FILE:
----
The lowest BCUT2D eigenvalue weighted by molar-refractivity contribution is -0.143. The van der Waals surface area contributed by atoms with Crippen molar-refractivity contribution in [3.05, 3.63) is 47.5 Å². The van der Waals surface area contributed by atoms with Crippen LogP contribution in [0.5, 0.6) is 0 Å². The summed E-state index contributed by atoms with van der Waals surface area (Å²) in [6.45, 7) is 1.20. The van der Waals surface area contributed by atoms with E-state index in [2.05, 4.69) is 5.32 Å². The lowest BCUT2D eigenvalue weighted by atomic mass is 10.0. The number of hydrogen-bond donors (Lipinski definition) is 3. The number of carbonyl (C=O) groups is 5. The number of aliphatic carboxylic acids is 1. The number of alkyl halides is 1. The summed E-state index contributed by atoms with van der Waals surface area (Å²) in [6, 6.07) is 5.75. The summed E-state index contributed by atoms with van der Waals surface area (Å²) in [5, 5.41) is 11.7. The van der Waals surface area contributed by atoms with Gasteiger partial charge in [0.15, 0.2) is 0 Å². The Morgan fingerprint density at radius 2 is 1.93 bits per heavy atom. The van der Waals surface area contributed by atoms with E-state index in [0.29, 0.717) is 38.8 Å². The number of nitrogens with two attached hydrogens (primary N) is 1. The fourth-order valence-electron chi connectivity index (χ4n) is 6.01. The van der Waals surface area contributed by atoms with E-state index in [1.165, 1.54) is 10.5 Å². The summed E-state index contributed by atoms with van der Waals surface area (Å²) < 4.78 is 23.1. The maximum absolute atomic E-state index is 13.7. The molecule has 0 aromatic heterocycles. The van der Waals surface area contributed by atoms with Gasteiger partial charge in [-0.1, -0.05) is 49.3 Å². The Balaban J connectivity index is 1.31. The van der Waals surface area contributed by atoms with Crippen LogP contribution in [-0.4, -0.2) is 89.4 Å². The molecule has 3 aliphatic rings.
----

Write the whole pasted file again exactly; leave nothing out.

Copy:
The lowest BCUT2D eigenvalue weighted by molar-refractivity contribution is -0.143. The van der Waals surface area contributed by atoms with Crippen molar-refractivity contribution in [3.05, 3.63) is 47.5 Å². The van der Waals surface area contributed by atoms with Crippen LogP contribution in [0.5, 0.6) is 0 Å². The summed E-state index contributed by atoms with van der Waals surface area (Å²) in [6.45, 7) is 1.20. The van der Waals surface area contributed by atoms with E-state index in [2.05, 4.69) is 5.32 Å². The lowest BCUT2D eigenvalue weighted by atomic mass is 10.0. The number of hydrogen-bond donors (Lipinski definition) is 3. The number of carbonyl (C=O) groups is 5. The number of aliphatic carboxylic acids is 1. The number of alkyl halides is 1. The summed E-state index contributed by atoms with van der Waals surface area (Å²) in [6, 6.07) is 5.75. The summed E-state index contributed by atoms with van der Waals surface area (Å²) in [5, 5.41) is 11.7. The van der Waals surface area contributed by atoms with Gasteiger partial charge in [0.15, 0.2) is 0 Å². The Morgan fingerprint density at radius 2 is 1.93 bits per heavy atom. The van der Waals surface area contributed by atoms with E-state index in [0.29, 0.717) is 38.8 Å². The number of nitrogens with two attached hydrogens (primary N) is 1. The fourth-order valence-electron chi connectivity index (χ4n) is 6.01. The van der Waals surface area contributed by atoms with E-state index in [1.165, 1.54) is 10.5 Å². The summed E-state index contributed by atoms with van der Waals surface area (Å²) < 4.78 is 23.1. The maximum absolute atomic E-state index is 13.7. The molecule has 0 aromatic heterocycles. The van der Waals surface area contributed by atoms with Gasteiger partial charge in [-0.1, -0.05) is 49.3 Å². The Balaban J connectivity index is 1.31. The van der Waals surface area contributed by atoms with Crippen LogP contribution in [-0.4, -0.2) is 89.4 Å². The molecule has 3 aliphatic rings.